From Dan Fouts to Junior Seau to Kellen Winslow to Lance Alworth to Charlie Joiner to Don Coryell to Ron Mix to Fred Dean to Billy Ray Smith to Rodney Harrison, it won’t be easy to trim to four.
It won’t be easy to trim to a list of 12 finalists. But with your help, we’ll give it a clumsy try.
UPDATE 10:33 a.m. ET: Of course we forgot to mention LaDainian Tomlinson. Making it even harder to get to 12. And then to four.
Now, he’s making another significant adjustment.
According to Larry Holder of the New Orleans Times Picayune, Saints G.M. Mickey Loomis said Smith will open OTAs as an outside linebacker.
The Saints need help at the position, as signing former Cowboys backup Victor Butler was the extent of the additions there. And while Butler could be a good addition — he was productive in spot duty behind two stars in Dallas — the Saints need more.
How the 6-foot-3, 282-pound Smith holds up while standing up will be a key. He’s been a good-not-great pass-rusher in the past, but he’s probably going to need to drop some weight, in hopes of being more fluid than he’s been in the past.
On the surface, it looks like a bit of a desperation move, as the Saints weren’t able to make enough transactions in one offseason to fix a defense that was statistically the worst in league history.
So what happened with Eagles running back Miguel Maysonet in Philadelphia? Per a source with direct knowledge of the situation, Maysonet found himself on the wrong side of a numbers game.
The recent addition of veteran tailback Felix Jones resulted in Maysonet sliding, in the team’s view, to the sixth spot on the depth chart. And so the decision was made to move on.
Despite speculation in some circles that the five-figure signing bonus paid to Maysonet and his abrupt departure after one week of OTA practices speaks to a disconnect between coaching staff and front office, keep in mind that undrafted rookies routinely get sizable signing bonuses — and then routinely get cut.
This year, for example, the Giants gave receiver Marcus Davis a $15,000 signing bonus, and they already have released him.
The balance of Maysonet’s rookie deal will now be subject to the waiver system, given that the Eagles officially have released the former Stony Brook standout, replacing him with undrafted rookie tight end Will Shaw. The teams to watch will be any teams the Eagles outbid to get Maysonet, since those teams can now get him with no signing bonus at all.
If anything, the Steelers pride themselves on continuity.
But when they line up for OTAs this week, they’ll put a different look on the field on both sides of the ball.
As noted by Ed Bouchette of the Pittsburgh Post-Gazette, they’ll have at least three new starters on defense, a significant shift away from some experienced players.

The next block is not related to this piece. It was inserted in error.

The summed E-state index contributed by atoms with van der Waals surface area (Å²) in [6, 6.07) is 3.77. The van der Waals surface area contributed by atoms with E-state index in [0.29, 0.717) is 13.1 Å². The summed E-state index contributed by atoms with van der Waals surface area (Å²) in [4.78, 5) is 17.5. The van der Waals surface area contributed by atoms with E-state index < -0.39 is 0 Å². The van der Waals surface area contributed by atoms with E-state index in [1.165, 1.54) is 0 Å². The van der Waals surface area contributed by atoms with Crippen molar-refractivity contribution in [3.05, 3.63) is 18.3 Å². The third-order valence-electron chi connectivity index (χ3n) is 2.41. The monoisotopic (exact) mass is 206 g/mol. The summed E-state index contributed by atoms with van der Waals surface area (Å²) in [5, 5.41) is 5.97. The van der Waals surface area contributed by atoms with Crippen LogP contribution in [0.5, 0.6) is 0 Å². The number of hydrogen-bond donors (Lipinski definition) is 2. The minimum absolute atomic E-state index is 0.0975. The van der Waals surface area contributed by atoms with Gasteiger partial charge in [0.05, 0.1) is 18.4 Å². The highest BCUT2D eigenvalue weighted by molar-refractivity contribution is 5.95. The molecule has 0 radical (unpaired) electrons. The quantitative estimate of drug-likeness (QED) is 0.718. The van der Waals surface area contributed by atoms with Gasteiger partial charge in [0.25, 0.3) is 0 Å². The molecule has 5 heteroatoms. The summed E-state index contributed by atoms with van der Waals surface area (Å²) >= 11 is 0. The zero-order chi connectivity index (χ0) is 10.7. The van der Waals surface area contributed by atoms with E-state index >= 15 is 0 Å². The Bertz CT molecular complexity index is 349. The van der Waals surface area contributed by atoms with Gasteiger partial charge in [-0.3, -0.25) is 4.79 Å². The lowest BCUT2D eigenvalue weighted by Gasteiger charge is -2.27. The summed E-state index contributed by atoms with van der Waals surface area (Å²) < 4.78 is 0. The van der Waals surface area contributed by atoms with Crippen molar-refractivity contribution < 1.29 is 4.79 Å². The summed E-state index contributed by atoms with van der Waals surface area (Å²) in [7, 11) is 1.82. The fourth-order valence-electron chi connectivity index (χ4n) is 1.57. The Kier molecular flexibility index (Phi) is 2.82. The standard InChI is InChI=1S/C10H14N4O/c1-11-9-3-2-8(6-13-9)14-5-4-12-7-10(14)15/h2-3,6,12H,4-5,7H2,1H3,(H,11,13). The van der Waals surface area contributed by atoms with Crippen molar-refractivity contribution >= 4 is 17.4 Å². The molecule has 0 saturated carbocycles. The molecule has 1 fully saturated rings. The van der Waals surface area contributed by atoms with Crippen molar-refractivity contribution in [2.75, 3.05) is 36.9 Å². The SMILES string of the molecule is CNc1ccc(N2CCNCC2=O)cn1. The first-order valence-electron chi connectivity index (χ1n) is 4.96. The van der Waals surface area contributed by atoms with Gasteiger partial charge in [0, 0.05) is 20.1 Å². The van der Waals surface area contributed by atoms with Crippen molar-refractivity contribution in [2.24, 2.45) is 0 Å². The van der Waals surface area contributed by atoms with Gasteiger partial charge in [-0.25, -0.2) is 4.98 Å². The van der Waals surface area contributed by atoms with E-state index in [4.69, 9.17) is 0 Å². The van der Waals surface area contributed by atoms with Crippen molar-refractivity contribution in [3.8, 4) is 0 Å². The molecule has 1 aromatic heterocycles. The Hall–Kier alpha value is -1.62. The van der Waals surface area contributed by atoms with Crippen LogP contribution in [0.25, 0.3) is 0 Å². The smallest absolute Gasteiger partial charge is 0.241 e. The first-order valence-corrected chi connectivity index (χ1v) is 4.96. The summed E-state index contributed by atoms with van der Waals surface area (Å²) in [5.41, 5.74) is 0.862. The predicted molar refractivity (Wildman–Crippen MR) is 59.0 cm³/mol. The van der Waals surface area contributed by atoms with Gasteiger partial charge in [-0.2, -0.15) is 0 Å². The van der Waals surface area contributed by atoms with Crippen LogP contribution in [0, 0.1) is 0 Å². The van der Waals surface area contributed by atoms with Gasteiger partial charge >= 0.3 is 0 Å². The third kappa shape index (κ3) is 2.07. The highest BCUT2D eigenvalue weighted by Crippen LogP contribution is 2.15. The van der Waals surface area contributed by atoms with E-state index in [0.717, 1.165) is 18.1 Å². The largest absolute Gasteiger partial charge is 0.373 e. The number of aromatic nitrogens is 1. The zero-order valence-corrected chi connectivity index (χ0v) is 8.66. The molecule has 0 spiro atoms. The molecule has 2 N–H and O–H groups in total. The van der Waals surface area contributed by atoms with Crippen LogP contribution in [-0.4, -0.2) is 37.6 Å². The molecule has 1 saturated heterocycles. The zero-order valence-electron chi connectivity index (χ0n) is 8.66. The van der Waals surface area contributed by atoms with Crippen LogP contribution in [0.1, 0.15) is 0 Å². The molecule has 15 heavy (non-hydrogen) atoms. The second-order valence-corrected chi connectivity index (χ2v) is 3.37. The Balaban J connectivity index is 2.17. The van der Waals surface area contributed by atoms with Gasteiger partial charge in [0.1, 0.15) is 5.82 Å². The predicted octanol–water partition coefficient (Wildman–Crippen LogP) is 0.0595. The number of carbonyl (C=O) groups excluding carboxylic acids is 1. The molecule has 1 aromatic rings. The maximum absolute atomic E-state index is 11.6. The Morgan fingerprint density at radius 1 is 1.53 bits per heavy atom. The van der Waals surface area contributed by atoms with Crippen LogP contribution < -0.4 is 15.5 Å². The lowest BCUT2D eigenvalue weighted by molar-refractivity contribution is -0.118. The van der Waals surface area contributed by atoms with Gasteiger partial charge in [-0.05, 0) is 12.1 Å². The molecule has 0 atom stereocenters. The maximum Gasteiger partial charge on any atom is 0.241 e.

All three of the new starters fit the Steelers mold of promote from within, having been stashed in reserve in recent years — Worilds and Allen were drafted, McLendon was an undrafted rookie signing who has developed during stints on the practice squad.
But the out-with-the-old isn’t just limited to defense.
And with two new offensive coaches and a special teams coach to integrate, the Steelers need all the getting-to-know-you time they can get this offseason.
The hiring of General Manager Mike Lombardi, the signing of Jason Campbell and Weeden’s own performance last season previously incited such conversations and it’s a safe bet that there will be more of the same in the coming days and weeks. Offensive coordinator Norv Turner thinks that the people having those conversations need to keep a little perspective about where Weeden is in his career.
Turner spoke to Tony Grossi of ESPNCleveland.com about Weeden and pointed out some areas where Weeden needs to improve — footwork, playing faster — while also pointing out that the quarterback has “the physical skills to do what we want to do.” He also said that he thought it was wrong to make too sweeping a judgment of Weeden based on the 2012 season because it wasn’t a situation destined for success.
“I think it’s just being realistic about the position. What’s thrown this out of whack a little bit is there have been some players at the position the last couple years that have had immediate impact,” Turner said. “Sometimes that has more to do with the situation they go into as the player himself. I don’t know that there’s a lot of guys in a certain sense last year would have great success offensively at the quarterback position for a lot of reasons.”
It’s amazing how quickly the idea of giving a quarterback time to grow into the job has become as anachronistic as single-bar facemasks, but that’s the reality of a league where rookie quarterbacks seem to lead their teams to the playoffs every year. Weeden’s a slightly different case because of his age and he certainly needs to show improvement to be the guy in Cleveland, but it still seems premature to write him off before his second training camp has even started.